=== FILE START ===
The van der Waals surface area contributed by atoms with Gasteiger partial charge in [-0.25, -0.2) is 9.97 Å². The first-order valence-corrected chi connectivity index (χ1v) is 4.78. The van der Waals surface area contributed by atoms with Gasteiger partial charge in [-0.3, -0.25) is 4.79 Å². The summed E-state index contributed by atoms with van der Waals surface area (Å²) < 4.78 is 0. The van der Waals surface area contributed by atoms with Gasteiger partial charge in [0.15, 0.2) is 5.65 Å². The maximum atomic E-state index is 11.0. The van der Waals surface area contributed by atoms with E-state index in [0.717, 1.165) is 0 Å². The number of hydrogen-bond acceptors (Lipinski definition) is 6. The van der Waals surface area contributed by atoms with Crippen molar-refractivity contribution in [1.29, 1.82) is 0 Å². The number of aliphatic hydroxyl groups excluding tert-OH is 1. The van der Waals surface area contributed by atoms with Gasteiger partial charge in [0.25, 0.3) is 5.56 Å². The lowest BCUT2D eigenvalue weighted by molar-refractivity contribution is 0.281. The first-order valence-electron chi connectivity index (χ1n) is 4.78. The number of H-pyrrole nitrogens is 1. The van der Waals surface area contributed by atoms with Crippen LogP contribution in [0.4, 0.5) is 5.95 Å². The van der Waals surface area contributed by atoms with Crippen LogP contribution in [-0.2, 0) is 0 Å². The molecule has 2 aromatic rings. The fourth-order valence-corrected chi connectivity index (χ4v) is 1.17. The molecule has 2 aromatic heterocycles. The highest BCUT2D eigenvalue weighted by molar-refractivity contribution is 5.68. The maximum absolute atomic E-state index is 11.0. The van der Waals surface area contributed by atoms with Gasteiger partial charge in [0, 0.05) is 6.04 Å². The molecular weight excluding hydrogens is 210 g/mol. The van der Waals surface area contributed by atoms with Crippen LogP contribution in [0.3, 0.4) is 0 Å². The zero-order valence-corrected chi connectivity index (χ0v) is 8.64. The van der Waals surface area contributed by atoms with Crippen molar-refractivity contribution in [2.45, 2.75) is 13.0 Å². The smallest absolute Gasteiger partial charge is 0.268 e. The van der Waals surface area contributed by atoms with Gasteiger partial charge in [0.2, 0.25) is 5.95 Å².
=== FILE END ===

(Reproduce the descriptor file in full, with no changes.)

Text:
The van der Waals surface area contributed by atoms with Gasteiger partial charge in [-0.25, -0.2) is 9.97 Å². The first-order valence-corrected chi connectivity index (χ1v) is 4.78. The van der Waals surface area contributed by atoms with Gasteiger partial charge in [-0.3, -0.25) is 4.79 Å². The summed E-state index contributed by atoms with van der Waals surface area (Å²) < 4.78 is 0. The van der Waals surface area contributed by atoms with Gasteiger partial charge in [0.15, 0.2) is 5.65 Å². The maximum atomic E-state index is 11.0. The van der Waals surface area contributed by atoms with E-state index in [0.717, 1.165) is 0 Å². The number of hydrogen-bond acceptors (Lipinski definition) is 6. The van der Waals surface area contributed by atoms with Crippen molar-refractivity contribution in [1.29, 1.82) is 0 Å². The number of aliphatic hydroxyl groups excluding tert-OH is 1. The van der Waals surface area contributed by atoms with Gasteiger partial charge in [0.25, 0.3) is 5.56 Å². The lowest BCUT2D eigenvalue weighted by molar-refractivity contribution is 0.281. The first-order valence-electron chi connectivity index (χ1n) is 4.78. The number of H-pyrrole nitrogens is 1. The van der Waals surface area contributed by atoms with Crippen LogP contribution in [0.4, 0.5) is 5.95 Å². The van der Waals surface area contributed by atoms with Crippen LogP contribution in [-0.2, 0) is 0 Å². The molecule has 2 aromatic rings. The fourth-order valence-corrected chi connectivity index (χ4v) is 1.17. The molecule has 2 aromatic heterocycles. The highest BCUT2D eigenvalue weighted by molar-refractivity contribution is 5.68. The maximum absolute atomic E-state index is 11.0. The van der Waals surface area contributed by atoms with Gasteiger partial charge in [0, 0.05) is 6.04 Å². The molecular weight excluding hydrogens is 210 g/mol. The van der Waals surface area contributed by atoms with Crippen LogP contribution in [0.3, 0.4) is 0 Å². The zero-order valence-corrected chi connectivity index (χ0v) is 8.64. The van der Waals surface area contributed by atoms with Crippen molar-refractivity contribution in [2.45, 2.75) is 13.0 Å². The smallest absolute Gasteiger partial charge is 0.268 e. The van der Waals surface area contributed by atoms with Gasteiger partial charge in [0.2, 0.25) is 5.95 Å².